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Youth incarceration at 35-year low nationally

The Annie E. Casey Foundation released a new report this week highlighting a national 35-year low in youth incarceration with drops across almost every state. Despite this decline in youth crime, it is clear that state and local policies do not reflect an investment in achieving the goals of long-term public safety. Youth incarceration has decreased substantially across all racial groups, the report finds, although African-American youth are still five times more likely to be confined than their white counterparts. Since peaking in 1995, the total number of incarcerated youth nationally has dropped by 37,000 to 70,792 and the rate of youth confinement has dropped by 41% during the same time period. Lest policy-makers and advocates become too self-congratulatory, the report notes soberly that the United States still incarcerates a larger share of its youth population than any other developed country.

Youth continue to be incarcerated largely for non-violent offenses.  The report finds that only 1 in 4 incarcerated youth were convicted of a violent offense, while nearly 40% of juvenile detentions were due to technical violations of probation, drug possession, low-level property offenses, public order offenses and status offenses. Status offenses are activities that would not be crimes for adults, such as possession of alcohol or truancy. This means most confined youth pose relatively low public safety risks.

Massive incarceration spending, few results.
 A report released in 2008 by the foundation calculated total state spending on juvenile detention surpassing $5 billion, yet with few promising results. The same report found that three-quarters of incarcerated youth in the study were re-arrested within three years. The most recent available data shows that California’s state youth corrections system has an 80% recidivism rate within three years, at a cost of $260,000 per youth. States continue to invest taxpayer dollars heavily in incarceration policies yet communities are seeing little return in long-term public safety.

Investing in community-based alternatives. Research by the Annie E. Casey Foundation suggests several ways to reduce reliance on incarceration and to improve the outcomes for justice-involved youth. These include restricting incarceration to youth posing a clear risk to public safety; investing in alternatives that effectively supervise, sanction and treat youth in their homes and communities, and encouraging states — which often have policies that provide unintended financial incentives for cities and counties to use incarceration — to seek community-based alternatives.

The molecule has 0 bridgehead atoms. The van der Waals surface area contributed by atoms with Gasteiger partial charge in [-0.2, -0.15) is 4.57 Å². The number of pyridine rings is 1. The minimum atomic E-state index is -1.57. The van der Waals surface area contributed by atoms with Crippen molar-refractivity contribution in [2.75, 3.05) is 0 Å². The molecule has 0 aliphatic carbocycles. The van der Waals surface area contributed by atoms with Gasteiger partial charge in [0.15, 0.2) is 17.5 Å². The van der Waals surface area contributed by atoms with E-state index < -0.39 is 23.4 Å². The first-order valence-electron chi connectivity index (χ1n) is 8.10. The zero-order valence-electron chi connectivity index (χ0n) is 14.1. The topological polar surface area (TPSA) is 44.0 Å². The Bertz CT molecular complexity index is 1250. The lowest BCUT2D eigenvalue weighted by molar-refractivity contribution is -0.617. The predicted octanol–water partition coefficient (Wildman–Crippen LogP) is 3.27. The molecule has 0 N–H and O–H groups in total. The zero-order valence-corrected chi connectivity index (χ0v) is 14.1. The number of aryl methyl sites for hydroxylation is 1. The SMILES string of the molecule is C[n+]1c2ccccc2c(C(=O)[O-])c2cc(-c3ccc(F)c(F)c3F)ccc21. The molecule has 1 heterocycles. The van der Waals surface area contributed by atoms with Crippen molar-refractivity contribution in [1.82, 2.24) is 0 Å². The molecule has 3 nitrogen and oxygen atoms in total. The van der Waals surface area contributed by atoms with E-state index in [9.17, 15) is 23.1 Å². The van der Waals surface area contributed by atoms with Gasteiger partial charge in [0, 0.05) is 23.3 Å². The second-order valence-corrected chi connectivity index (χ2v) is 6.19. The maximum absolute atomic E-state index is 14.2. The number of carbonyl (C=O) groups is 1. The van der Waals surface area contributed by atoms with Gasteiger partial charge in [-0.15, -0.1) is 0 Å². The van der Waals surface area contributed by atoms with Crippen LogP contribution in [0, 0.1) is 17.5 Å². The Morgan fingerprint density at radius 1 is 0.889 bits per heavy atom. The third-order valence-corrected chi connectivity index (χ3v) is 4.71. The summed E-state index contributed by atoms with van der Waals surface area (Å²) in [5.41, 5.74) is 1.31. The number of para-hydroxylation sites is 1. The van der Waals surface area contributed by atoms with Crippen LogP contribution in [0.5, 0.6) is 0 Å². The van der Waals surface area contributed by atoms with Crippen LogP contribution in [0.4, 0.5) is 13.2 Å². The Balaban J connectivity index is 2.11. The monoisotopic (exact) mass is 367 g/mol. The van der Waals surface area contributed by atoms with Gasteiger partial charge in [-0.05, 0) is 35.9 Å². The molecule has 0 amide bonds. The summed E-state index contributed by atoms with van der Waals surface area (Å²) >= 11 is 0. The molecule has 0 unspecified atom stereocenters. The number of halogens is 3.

“Locking up young people has lifelong consequences, as incarcerated youth experience lower educational achievement, more unemployment, higher alcohol and substance abuse rates and greater chances of run-ins with the law as adults.  Our decreasing reliance on incarceration presents an exceptional opportunity to respond to juvenile delinquency in a more cost-effective and humane way — and to give these youth a real chance to turn themselves around.” 

Bart Lubow , Director of the Foundation’s Juvenile Justice Strategy Group.

Research demonstrates that in order to cultivate a 21st century approach to juvenile justice investments must be made in local solutions. Jurisdictions across the county have demonstrated that effective juvenile justice systems maintain youth in their community on local supervision where they have better access to their family and support networks, where sustainable connections can be made to community-services, and where youth can grow to be engaged members of their community.

Keywords: Brian Heller de Leon, crime trends, national, youth

Posted in Blog, Juvenile Justice

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